JT’s family band sets the groove

By WilliamPrentiss

Jeremy “JT” Lindsay considers his band, JT & the Clouds, a family—a working unit of six performers making the music they enjoy. Because of it, the groove-infused blues and soul they produce is uniquely theirs. Lindsay plays with his brother Drew Lindsay and friends he grew up with in Toledo, Ohio. They’ve released three albums and have a fourth, “Caledonia,” scheduled for release on April 16.

The Chronicle recently talked to Lindsay about the new release and why being unique in Chicago is an advantage.

The Chronicle: How is your latest record going to be different from your other CDs?

Jeremy Lindsay: The JP Nero record we did in 2008 was a bunch of pretty sad songs. They all came from a raw time emotionally, and it was fitting they were together. The record kind of ended up being soft and kind of sad—a little weirder in terms of some of the sonic textures. I think for this one, we were kind of anxious to get back to a full band just playing—not a lot of studio tricks.  Just getting after it as a band, which is what I think we do well. The songs are little more compact and the record on the whole grooves really hard. I’m really proud of it in that respect. This is a record you can put on for an entire drive and not worry about being put down or falling asleep.

The Chronicle: Have you found that sounding different than what people expect has helped you be successful?

JL: Maybe. I think that Chicago is a great music town and there are a number of places that you can play in town that don’t cater to a type of music. The rooms that we like to play in Chicago—like the Empty Bottle, where we’re doing our CD release, or The Hideout or Schubas—they’re indie music rooms, but they’re not ghettoed to one thing. It’s not like you know you’re going to hear this type of band when you go to this one place. I think that helps in Chicago because people are pretty open-minded when it comes to what they’ll see. It doesn’t have to be any one thing. I think in the larger market, sometimes it provides some difficulties. People always want to put you into something that people can easily understand and compare to something that came before. I understand that impulse, but we’re not too intrigued by it. You do what you do and hope people sort it out. We have a certain amount of faith that there’s a lot of music fans out there [and] that’s exactly what they are looking for too—something that is a little bit different and something that doesn’t fit easily in the things that came before. They’re out there. It just takes a little more work to find them.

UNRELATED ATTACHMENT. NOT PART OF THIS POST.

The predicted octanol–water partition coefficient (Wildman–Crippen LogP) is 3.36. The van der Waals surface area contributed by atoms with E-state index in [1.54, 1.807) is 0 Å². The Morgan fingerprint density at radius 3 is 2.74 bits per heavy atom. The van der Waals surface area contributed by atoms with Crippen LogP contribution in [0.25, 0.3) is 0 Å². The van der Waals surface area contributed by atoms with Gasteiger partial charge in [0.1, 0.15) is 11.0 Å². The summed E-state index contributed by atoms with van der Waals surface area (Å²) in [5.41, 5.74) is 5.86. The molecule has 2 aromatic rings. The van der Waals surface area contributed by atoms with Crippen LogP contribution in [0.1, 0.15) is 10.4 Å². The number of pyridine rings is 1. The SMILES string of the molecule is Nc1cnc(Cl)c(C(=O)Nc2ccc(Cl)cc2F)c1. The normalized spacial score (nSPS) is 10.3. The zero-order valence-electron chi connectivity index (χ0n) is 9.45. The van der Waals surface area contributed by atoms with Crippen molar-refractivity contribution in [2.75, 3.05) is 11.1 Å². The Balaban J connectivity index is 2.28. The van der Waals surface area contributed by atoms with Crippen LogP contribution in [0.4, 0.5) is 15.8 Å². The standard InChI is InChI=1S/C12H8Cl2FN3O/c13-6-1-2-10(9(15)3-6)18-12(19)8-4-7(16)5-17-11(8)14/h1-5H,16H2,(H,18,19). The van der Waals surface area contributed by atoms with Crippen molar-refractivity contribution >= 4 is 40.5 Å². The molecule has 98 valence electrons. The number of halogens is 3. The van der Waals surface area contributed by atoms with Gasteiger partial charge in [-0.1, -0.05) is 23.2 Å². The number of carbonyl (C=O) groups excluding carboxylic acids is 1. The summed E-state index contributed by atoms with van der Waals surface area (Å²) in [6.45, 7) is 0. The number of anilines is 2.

The Chronicle: What’s been the craziest experience you’ve had since you’ve started performing?

JL: About two years ago, we did a whole tour in February and early March in the eastern states and eastern Canada. It was a really rough, snowy winter. It was basically blizzards everywhere and I feel like we, in our band van, were following this one vicious storm or it was following us, city to city. We were on a little highway outside of Vermont on a night when I think they got the most snow they’ve had in 75 years in Vermont, which is a pretty snowy state. It was like 30 inches over the course of a day. There was a truck that jackknifed up ahead of us, so the whole highway got stacked. No one could go anywhere. It was snowing so hard we sat and watched snow pile up around people’s doors to the point we thought we would be buried, but they finally got it and dug everybody out. That seems like a mundane thing, but that does stick with bands that are touring all the time because it is kind of crazy to be out on the highways all the time. It’s not the safest place in the world, there’s a lot of crazy [stuff] that happens on the nation’s highways.

For concert listings about JT & the Clouds and a sample of their music, visit JTandtheClouds.com.

JT’s family band

sets the groove